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I had pretty high expectations for The Force Unleashed 2. I was a big fan of the original and despite some big flaws it was still one of my favorite games of this generation. When a sequel was announced it seemed too good to be true, a chance to fix all the mistakes in the original while potentially improving on everything I loved about the first—Yes please! Unfortunately, The Force Unleashed 2 fails to deliver on those ambitions.
The story opens with Darth Vader’s signature Tie Advanced landing on the stormy world of Kamino. We learn that Vader has been trying to clone an improved version of the Starkiller from the original game—And unsuccessfully at that. It seems that due to the accelerated cloning process each previous clone has succumbed to madness because of residual memories from the original Starkiller. In fear of being the next clone Vader casts aside, The cloned Starkiller lashes out against Vader and manages to escape the cloning facility in search of the Rebel allies from the first game.
Unfortunately the plot is a lot weaker and shorter this time around. The main focal point of the game revolves around regrouping with the Rebellion and finding Juno Eclipse, the love interest from the first game. Instead of trying to figure out who is he and if he is really a clone, Starkiller spends the entire game playing catch up to Eclipse.
The original story on the other hand served a nice purpose, it bridged the original trilogy with the new one and managed to tie everything up at the end with a nice little bow. At the end of The Force Unleashed we have no real questions. Starkiller’s story arc is resolved, the Rebel Alliance begins it’s march against the Empire and the stage is set for the events of A New Hope to take over. The story in The Force Unleashed 2 feels just like a cheap cash in. It does nothing to further the events that took place in the original game or really serve a purpose. It often felt like everything was taking place in an alternate universe, like this game was a spin off in some kind of “what if?” scenario.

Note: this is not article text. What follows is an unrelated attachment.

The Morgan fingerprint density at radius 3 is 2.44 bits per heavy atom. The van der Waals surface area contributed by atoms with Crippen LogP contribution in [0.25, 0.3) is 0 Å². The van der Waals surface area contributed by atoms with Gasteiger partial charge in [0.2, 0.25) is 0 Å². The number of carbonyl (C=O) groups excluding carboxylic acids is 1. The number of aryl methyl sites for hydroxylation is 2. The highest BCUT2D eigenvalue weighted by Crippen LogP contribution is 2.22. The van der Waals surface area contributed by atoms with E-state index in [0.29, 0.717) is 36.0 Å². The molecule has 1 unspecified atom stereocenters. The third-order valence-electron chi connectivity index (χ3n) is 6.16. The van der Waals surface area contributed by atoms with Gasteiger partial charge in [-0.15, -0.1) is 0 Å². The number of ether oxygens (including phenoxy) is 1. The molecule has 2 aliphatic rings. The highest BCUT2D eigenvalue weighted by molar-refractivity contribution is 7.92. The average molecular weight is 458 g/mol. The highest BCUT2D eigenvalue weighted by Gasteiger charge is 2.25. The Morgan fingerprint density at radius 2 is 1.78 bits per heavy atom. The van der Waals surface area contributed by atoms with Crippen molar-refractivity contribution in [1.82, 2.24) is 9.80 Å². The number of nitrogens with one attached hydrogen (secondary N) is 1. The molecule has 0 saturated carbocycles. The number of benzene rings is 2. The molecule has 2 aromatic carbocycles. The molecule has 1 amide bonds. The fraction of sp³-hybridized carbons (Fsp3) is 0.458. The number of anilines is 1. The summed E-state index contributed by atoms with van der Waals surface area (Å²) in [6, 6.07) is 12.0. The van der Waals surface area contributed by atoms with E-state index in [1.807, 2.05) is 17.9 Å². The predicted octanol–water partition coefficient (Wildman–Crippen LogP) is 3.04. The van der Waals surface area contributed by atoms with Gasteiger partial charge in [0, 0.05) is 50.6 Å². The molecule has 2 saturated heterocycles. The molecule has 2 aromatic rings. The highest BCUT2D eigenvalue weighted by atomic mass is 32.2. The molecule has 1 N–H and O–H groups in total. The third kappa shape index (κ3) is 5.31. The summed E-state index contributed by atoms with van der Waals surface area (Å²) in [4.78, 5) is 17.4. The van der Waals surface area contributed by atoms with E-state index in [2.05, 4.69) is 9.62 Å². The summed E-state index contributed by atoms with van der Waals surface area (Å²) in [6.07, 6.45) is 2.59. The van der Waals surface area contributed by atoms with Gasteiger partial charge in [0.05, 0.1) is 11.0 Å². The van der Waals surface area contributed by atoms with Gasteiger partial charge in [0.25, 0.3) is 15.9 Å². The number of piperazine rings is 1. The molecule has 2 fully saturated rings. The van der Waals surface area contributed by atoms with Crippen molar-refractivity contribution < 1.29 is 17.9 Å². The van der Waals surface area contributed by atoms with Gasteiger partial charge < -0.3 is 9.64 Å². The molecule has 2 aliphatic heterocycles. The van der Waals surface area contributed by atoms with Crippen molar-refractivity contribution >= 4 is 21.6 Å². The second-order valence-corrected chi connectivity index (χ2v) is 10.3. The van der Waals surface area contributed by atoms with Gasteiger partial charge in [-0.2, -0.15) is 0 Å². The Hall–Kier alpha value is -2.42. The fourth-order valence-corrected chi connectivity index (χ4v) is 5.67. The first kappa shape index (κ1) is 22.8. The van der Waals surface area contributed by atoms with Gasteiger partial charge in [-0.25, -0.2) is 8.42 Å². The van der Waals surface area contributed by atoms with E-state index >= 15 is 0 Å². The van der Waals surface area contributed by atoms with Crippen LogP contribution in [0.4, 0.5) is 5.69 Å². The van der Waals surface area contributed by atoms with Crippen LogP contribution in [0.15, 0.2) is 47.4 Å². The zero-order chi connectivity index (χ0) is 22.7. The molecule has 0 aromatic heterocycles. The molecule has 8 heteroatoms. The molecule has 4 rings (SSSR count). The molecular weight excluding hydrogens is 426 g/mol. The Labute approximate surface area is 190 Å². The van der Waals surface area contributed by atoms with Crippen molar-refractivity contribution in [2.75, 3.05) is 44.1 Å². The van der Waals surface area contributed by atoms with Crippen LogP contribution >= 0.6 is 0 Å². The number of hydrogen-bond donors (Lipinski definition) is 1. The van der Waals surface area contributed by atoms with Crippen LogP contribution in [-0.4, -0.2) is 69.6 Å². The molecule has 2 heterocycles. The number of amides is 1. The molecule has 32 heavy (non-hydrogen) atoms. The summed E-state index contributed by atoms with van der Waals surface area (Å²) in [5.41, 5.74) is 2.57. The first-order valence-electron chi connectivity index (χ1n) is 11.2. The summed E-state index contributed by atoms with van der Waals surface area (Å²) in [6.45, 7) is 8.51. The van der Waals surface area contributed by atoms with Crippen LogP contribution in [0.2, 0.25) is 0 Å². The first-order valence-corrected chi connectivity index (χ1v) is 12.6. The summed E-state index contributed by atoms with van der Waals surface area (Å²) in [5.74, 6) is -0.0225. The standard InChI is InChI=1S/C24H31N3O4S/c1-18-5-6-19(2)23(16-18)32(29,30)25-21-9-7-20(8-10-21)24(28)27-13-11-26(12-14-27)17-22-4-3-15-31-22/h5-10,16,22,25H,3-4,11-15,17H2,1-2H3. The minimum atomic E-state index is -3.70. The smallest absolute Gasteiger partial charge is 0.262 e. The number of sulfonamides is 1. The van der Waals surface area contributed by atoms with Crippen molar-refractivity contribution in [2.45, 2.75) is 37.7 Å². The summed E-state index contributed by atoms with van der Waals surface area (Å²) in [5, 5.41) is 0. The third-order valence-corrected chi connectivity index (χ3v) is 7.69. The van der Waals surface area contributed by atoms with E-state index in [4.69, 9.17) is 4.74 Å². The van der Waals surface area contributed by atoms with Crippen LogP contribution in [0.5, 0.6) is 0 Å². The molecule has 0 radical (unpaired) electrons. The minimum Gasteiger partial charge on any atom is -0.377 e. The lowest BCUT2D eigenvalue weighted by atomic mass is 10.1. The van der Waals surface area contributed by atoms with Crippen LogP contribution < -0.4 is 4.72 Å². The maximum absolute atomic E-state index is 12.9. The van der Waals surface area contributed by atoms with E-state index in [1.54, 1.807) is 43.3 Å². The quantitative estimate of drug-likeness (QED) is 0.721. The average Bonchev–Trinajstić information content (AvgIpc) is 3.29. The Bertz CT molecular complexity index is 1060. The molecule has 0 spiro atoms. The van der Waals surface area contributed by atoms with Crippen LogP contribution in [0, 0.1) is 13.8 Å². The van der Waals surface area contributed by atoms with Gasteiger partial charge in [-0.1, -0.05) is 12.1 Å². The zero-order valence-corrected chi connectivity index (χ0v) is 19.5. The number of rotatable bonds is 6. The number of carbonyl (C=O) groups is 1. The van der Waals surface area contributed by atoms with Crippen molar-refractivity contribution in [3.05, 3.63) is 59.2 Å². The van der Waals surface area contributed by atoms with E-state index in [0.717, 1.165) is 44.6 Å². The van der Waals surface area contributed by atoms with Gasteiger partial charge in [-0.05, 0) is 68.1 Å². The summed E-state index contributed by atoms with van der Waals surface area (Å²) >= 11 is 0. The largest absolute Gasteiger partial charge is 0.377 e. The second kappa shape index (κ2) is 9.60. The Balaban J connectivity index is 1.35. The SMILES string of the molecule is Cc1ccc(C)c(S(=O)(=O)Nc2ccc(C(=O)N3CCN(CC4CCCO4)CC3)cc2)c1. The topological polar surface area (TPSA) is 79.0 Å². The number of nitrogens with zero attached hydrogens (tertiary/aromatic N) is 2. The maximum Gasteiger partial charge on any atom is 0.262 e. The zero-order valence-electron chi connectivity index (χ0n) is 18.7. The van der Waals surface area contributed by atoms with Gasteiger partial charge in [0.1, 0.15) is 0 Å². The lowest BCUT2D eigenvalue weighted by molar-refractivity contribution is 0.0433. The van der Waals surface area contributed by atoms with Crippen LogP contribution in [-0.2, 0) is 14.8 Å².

There are some silver linings to The Force Unleashed 2 though, while it has some flaws the action can be pretty enjoyable. Controlling the force this time around feels a lot more crisp and polished. The targeting in The Force Unleashed was one of my biggest gripes with the first game so it was nice to see the effort focused into making slinging force powers more natural and effective in it’s sequel.
There is a nice arsenal of powers for Starkiller to use, however a lot of the enemies have specific weaknesses or immunities so sometimes the game forces you to use certain powers. It’s a lot more fun when the game gives you the freedom to combo together the different powers you want. Even just using your lightsabers can be a lot of fun because a flurry of saber slices looks amazing and will leave most enemies limbless.
The Force Unleashed 2 uses a similar leveling system to the one in the original. Killing enemies awards experience points to spend upgrading skill ranks. However, right out of the gate, Starkiller has access to the majority of the abilities—leaving little to be unlocked as you progress through the game aside from higher ranks. In the original, you began with a few powers and as the story moved along you learned new core abilities. TFU2 actually had a really good mechanic going for it, Starkiller’s force visions. At a few points Starkiller has visions of himself using certain abilities in the first game which works really well for introducing new skills. Unfortunately, since this is only used a couple of times it just feels like a missed opportunity.
Overall The Force Unleashed 2 is a gorgeous game, the super charged powers are awesome, and at times you feel like the baddest force user since Yoda. However the combat feels copy/pasted at times and you will often be forced to used certain powers in order to take the same kinds of enemies down. The game only took me around 5 hours to complete and I didn’t walk away from the experience excited to find out what happens next. As much potential there was for good it was just never realized. I would say it’s hard to believe a Star Wars sequel could be bad but I think we have all seen that movie before.